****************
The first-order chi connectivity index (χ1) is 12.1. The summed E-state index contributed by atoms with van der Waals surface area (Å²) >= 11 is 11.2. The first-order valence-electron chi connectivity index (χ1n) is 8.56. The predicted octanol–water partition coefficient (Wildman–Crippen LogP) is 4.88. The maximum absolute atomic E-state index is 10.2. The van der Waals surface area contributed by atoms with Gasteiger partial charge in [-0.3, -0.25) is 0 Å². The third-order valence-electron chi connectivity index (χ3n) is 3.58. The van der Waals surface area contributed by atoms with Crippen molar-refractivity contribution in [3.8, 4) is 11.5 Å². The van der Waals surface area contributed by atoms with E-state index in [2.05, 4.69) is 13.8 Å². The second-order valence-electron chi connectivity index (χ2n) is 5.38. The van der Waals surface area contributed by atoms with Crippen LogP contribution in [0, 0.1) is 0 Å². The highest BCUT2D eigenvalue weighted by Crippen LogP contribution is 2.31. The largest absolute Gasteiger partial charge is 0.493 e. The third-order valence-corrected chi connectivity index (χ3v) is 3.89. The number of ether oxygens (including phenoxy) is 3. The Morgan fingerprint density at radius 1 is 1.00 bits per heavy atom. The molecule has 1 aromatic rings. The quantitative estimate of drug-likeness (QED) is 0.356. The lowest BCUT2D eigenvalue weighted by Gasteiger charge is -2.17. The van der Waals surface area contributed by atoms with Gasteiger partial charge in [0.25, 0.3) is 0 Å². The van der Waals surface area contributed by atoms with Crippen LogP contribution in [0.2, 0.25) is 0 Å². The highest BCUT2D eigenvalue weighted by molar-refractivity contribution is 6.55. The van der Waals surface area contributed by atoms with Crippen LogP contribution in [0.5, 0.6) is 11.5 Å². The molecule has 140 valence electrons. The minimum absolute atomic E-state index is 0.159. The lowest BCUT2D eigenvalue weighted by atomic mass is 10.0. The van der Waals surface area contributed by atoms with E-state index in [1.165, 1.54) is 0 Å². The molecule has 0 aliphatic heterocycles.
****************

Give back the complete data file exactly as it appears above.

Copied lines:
The first-order chi connectivity index (χ1) is 12.1. The summed E-state index contributed by atoms with van der Waals surface area (Å²) >= 11 is 11.2. The first-order valence-electron chi connectivity index (χ1n) is 8.56. The predicted octanol–water partition coefficient (Wildman–Crippen LogP) is 4.88. The maximum absolute atomic E-state index is 10.2. The van der Waals surface area contributed by atoms with Gasteiger partial charge in [-0.3, -0.25) is 0 Å². The third-order valence-electron chi connectivity index (χ3n) is 3.58. The van der Waals surface area contributed by atoms with Crippen molar-refractivity contribution in [3.8, 4) is 11.5 Å². The van der Waals surface area contributed by atoms with E-state index in [2.05, 4.69) is 13.8 Å². The second-order valence-electron chi connectivity index (χ2n) is 5.38. The van der Waals surface area contributed by atoms with Crippen LogP contribution in [0, 0.1) is 0 Å². The highest BCUT2D eigenvalue weighted by Crippen LogP contribution is 2.31. The largest absolute Gasteiger partial charge is 0.493 e. The third-order valence-corrected chi connectivity index (χ3v) is 3.89. The number of ether oxygens (including phenoxy) is 3. The Morgan fingerprint density at radius 1 is 1.00 bits per heavy atom. The molecule has 1 aromatic rings. The quantitative estimate of drug-likeness (QED) is 0.356. The lowest BCUT2D eigenvalue weighted by Gasteiger charge is -2.17. The van der Waals surface area contributed by atoms with Gasteiger partial charge in [0.25, 0.3) is 0 Å². The van der Waals surface area contributed by atoms with Crippen LogP contribution in [0.2, 0.25) is 0 Å². The highest BCUT2D eigenvalue weighted by molar-refractivity contribution is 6.55. The van der Waals surface area contributed by atoms with Crippen LogP contribution in [0.5, 0.6) is 11.5 Å². The molecule has 140 valence electrons. The minimum absolute atomic E-state index is 0.159. The lowest BCUT2D eigenvalue weighted by atomic mass is 10.0. The van der Waals surface area contributed by atoms with E-state index in [1.165, 1.54) is 0 Å². The molecule has 0 aliphatic heterocycles.